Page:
Medical residents vulnerable to depression and burnout, survey suggests
Lack of support in system is a key factor to feeling isolated, says Vancouver resident
A significant number of medical residents in Canada are suffering burnout, depression and some are suicidal, according to a report that suggests many aren't accessing the help they need.
"We have supervising physicians telling us: 'Don't call me unless someone's dying.' And that really was what was contributing to the fatigue, especially since it was in my first three months of residency and I was on a specialty rotation of internal medicine," a Vancouver medical resident told The Current's Anna Maria Tremonti.
The Current has agreed to withhold the resident's name, citing her fear that speaking out on the issue will negatively affect her career.
She says she's not surprised by the findings in the recent Canadian Medical Association survey that suggests medical residents, receiving their on-the-ground training before becoming full-fledged doctors, are 48 per cent more likely to report burnout, and 95 per cent more likely to screen positive for depression, than all other physicians.
She pointed to many residents feeling isolated in the system and work culture.
"Doctors are supposed to be very self-sufficient. So you essentially blame yourself and go 'I'm not working hard enough' or 'I am not doing enough,'" she explained.
"So among my fellow residents, I see a lot of burnout and a lot of symptoms and signs of depression, and unfortunately sometimes not a lot of support even when we do reach out."
But by the end of her first year, she found out she wasn't alone in how she felt. Three residents had taken stress leave in the same time period.
Stigma around lack of self-sufficiency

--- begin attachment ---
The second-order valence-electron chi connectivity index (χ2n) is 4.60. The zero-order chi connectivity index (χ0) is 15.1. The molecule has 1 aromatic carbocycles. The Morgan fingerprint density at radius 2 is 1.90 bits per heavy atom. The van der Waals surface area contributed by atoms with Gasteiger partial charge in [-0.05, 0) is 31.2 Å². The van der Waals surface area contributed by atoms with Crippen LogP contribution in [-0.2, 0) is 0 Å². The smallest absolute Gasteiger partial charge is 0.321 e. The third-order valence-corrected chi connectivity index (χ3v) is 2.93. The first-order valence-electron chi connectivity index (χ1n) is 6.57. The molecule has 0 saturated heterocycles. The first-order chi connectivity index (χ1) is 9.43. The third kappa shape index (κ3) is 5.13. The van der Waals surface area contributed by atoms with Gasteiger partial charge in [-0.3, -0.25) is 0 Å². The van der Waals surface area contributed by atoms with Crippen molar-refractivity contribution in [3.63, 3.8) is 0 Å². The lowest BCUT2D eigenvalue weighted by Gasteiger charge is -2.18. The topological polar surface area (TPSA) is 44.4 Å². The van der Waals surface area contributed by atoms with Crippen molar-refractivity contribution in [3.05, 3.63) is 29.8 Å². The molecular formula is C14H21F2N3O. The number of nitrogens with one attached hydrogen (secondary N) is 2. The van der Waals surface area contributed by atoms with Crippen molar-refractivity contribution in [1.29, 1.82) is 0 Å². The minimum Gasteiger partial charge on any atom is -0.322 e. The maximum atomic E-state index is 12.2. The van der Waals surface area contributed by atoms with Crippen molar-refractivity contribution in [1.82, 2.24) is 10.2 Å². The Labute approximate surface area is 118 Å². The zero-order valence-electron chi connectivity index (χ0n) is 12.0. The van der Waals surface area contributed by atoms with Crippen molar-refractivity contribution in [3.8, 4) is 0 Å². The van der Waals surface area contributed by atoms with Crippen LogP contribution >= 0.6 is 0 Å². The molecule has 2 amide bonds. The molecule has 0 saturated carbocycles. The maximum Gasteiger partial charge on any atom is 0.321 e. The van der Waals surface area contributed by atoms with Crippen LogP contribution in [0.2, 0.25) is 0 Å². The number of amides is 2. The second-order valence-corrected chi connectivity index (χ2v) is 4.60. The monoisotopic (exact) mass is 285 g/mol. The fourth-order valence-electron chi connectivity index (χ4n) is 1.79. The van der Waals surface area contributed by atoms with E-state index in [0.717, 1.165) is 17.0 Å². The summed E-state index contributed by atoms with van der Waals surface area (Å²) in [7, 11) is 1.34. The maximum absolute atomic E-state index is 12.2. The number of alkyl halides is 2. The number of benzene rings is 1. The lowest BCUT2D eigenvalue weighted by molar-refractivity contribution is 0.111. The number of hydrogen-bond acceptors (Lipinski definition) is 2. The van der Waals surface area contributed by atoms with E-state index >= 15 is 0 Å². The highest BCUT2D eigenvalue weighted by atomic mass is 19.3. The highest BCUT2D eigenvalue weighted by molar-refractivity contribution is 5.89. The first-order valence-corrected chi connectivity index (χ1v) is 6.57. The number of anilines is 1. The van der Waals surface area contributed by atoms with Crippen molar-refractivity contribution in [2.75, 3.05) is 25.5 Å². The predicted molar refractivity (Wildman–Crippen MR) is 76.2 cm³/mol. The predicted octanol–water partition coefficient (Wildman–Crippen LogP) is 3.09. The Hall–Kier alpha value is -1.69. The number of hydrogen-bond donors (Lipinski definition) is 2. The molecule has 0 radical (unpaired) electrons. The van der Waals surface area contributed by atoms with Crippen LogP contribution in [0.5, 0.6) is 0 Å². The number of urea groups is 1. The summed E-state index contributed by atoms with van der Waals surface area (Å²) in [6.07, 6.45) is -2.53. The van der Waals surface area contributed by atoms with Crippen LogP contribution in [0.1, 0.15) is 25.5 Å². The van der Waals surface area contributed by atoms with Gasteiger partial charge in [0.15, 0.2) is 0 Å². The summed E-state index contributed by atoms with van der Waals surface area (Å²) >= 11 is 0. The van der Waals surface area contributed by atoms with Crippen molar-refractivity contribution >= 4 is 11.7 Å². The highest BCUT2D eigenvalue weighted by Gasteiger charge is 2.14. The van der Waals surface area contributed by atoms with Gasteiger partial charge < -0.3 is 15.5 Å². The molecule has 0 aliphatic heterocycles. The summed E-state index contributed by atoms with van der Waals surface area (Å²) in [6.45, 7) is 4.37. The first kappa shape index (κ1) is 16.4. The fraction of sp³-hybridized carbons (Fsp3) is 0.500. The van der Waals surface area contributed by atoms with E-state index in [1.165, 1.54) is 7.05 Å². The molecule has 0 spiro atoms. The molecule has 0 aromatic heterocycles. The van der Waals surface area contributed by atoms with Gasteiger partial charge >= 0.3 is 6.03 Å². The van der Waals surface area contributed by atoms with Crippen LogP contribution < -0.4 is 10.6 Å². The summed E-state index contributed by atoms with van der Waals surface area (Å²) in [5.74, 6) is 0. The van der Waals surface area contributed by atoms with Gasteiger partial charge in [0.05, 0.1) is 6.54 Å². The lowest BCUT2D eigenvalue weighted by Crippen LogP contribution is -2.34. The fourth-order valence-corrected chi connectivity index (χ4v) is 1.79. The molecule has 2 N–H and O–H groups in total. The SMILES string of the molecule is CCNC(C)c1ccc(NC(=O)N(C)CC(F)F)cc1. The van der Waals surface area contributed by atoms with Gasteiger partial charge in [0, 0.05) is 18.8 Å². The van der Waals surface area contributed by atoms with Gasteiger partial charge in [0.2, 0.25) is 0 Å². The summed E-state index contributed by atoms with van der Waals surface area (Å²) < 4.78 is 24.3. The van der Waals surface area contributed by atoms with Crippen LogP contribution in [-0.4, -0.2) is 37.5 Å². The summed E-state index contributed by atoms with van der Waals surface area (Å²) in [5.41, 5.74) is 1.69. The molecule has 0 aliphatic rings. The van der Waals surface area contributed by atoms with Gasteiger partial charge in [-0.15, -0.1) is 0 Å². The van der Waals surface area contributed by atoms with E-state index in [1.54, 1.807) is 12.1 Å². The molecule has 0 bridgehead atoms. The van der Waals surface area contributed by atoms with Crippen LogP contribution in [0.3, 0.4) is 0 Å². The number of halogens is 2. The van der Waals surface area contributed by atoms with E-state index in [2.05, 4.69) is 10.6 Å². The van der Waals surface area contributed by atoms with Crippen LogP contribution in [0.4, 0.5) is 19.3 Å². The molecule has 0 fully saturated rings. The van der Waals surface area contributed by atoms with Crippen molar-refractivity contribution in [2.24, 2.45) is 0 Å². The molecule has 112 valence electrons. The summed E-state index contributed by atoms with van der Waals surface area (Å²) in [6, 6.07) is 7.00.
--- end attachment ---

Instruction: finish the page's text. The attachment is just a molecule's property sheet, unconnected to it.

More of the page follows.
This is the first time the CMA surveyed doctors across the country to get a better sense of mental health in the field. Doctors reported good overall mental health, but one in four said they experienced burnout. Only 15 per cent of physicians said they'd reached out for help in the last five years.
These findings are worrisome for the CMA's president, Dr. Gigi Olser.
"Any culture that has a sense of bravado, where that culture values self-sufficiency, and being stoic, not talking about your emotions, your feelings, not reaching out for help, will only drive burnout further underground, because people won't talk about it, and they won't reach out for help," he said.
We want to know that our complaints are heard.- Vancouver medical resident
The Current's Vancouver resident guest echoed concerns about the stigma surrounding the issue.
She said that since it takes many years and expenses — often paid with student loans — required to become a doctor, students and residents may not want to speak on a taboo topic, fearing it could sabotage their long-term career goals.
"We want to know that our complaints are heard," she said.
Listen to the full discussion near the top of this page.
With files from The Canadian Press. Produced by Alison Masemann and Danielle Carr.